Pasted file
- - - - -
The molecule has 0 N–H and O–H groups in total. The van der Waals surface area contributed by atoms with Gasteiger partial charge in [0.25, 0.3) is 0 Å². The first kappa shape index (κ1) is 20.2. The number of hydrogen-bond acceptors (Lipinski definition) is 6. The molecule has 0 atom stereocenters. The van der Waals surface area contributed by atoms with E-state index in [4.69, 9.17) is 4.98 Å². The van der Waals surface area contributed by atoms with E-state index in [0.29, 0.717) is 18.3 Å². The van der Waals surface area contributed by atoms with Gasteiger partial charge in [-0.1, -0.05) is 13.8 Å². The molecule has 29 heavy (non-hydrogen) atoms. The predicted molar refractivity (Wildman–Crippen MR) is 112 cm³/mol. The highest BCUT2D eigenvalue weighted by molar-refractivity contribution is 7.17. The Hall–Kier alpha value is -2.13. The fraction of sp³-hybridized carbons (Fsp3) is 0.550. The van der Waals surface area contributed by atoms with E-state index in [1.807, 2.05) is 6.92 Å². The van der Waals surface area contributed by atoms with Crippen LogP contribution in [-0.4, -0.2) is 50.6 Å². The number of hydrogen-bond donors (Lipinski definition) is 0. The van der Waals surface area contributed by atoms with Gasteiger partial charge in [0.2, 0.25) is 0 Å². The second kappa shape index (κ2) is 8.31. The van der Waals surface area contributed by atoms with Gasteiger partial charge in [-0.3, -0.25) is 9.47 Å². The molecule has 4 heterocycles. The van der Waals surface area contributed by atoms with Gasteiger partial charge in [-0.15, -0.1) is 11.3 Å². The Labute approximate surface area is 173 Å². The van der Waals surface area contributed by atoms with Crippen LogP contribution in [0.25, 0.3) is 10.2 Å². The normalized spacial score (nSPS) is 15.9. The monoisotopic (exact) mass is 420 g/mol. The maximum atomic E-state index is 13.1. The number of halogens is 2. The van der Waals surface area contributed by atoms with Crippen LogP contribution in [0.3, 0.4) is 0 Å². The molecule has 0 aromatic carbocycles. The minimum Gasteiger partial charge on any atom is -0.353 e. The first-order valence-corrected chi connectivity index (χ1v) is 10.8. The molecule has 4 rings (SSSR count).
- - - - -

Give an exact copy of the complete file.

The molecule has 0 N–H and O–H groups in total. The van der Waals surface area contributed by atoms with Gasteiger partial charge in [0.25, 0.3) is 0 Å². The first kappa shape index (κ1) is 20.2. The number of hydrogen-bond acceptors (Lipinski definition) is 6. The molecule has 0 atom stereocenters. The van der Waals surface area contributed by atoms with E-state index in [4.69, 9.17) is 4.98 Å². The van der Waals surface area contributed by atoms with E-state index in [0.29, 0.717) is 18.3 Å². The van der Waals surface area contributed by atoms with Gasteiger partial charge in [-0.1, -0.05) is 13.8 Å². The molecule has 29 heavy (non-hydrogen) atoms. The predicted molar refractivity (Wildman–Crippen MR) is 112 cm³/mol. The highest BCUT2D eigenvalue weighted by molar-refractivity contribution is 7.17. The Hall–Kier alpha value is -2.13. The fraction of sp³-hybridized carbons (Fsp3) is 0.550. The van der Waals surface area contributed by atoms with E-state index in [1.807, 2.05) is 6.92 Å². The van der Waals surface area contributed by atoms with Crippen LogP contribution in [-0.4, -0.2) is 50.6 Å². The number of hydrogen-bond donors (Lipinski definition) is 0. The van der Waals surface area contributed by atoms with Gasteiger partial charge in [0.2, 0.25) is 0 Å². The second kappa shape index (κ2) is 8.31. The van der Waals surface area contributed by atoms with Gasteiger partial charge in [-0.3, -0.25) is 9.47 Å². The molecule has 4 heterocycles. The van der Waals surface area contributed by atoms with Gasteiger partial charge in [-0.15, -0.1) is 11.3 Å². The Labute approximate surface area is 173 Å². The van der Waals surface area contributed by atoms with Crippen LogP contribution in [0.25, 0.3) is 10.2 Å². The normalized spacial score (nSPS) is 15.9. The monoisotopic (exact) mass is 420 g/mol. The maximum atomic E-state index is 13.1. The number of halogens is 2. The van der Waals surface area contributed by atoms with Crippen LogP contribution in [0.3, 0.4) is 0 Å². The molecule has 0 aromatic carbocycles. The minimum Gasteiger partial charge on any atom is -0.353 e. The first-order valence-corrected chi connectivity index (χ1v) is 10.8. The molecule has 4 rings (SSSR count).